when i mean large vessel, i mean large arteries which have catastrophic effects, such as heart arteries, the coronary arteries, the carotid arteries, the arteries of the lower extremities. these can lead to stroke, myocardial infarction, and blockages of the legs, and lead to the loss of a limb. about 50% of the elderly population suffers from some form of arthritis, a disease that causes the joints to become stiff and painful. osteoarthritis commonly affects joints around the hands, wrists, hips, and knees. ...this is a special condition where the cartilage of the body undergoes degeneration. the cartilages in the body work as shock absorbers in the joints. they enable a joint to function smoothly and normally. human cartilage does not last the lifetime that humans now have.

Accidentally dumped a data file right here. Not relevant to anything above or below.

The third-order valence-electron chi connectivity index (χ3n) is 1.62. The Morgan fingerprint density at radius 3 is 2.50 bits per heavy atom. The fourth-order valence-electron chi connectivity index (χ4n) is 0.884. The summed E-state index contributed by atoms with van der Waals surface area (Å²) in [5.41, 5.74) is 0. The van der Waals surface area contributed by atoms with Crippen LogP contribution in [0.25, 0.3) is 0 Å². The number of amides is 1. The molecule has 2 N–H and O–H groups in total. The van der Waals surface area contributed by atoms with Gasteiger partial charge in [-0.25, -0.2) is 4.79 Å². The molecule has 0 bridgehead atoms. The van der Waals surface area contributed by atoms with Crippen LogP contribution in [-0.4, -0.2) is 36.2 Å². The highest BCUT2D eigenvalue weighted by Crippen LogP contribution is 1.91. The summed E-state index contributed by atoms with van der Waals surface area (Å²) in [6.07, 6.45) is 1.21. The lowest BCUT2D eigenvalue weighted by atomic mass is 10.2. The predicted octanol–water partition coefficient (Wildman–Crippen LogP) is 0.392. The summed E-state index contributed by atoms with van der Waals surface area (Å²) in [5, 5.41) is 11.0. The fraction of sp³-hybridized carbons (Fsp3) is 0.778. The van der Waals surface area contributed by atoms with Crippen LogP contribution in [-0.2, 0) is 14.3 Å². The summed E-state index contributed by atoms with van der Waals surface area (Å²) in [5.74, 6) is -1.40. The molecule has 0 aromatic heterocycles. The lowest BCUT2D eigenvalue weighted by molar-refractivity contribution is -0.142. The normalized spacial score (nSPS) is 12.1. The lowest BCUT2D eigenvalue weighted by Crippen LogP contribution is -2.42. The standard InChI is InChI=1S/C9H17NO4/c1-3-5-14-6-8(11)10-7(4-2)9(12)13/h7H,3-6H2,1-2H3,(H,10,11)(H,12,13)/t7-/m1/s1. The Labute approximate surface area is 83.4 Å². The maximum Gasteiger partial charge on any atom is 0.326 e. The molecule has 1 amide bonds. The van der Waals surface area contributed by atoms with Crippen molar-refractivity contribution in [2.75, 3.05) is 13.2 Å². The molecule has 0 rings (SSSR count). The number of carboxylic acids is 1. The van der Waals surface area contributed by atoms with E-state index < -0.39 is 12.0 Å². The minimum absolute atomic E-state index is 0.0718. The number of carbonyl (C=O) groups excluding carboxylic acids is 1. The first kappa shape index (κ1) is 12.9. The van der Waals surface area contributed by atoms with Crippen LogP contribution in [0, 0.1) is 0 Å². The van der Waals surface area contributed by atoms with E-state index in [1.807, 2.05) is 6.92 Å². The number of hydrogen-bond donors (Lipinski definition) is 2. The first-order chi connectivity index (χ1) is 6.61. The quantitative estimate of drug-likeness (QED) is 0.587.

as we get older, the cartilage undergoes qualitative and quantitative changes. older women are particularly at risk for osteoporosis-- a loss of bone density so severe, that a bone will break even with only minor injury. the most common thing we break from osteoporosis is the vertebral body, but when we're talking about gait, it's the hip. and the hip fracture is deadly. if you look at women who are of caucasian background, by the age of 90, one in three of them will have had a broken hip, and during the acute process of the hip fracture, one in three will die. chronic illnesses certainly pose a threat for seniors... no one wants to be incapacitated. but even more alarming for many people is the possibility of memory, or cognitive loss.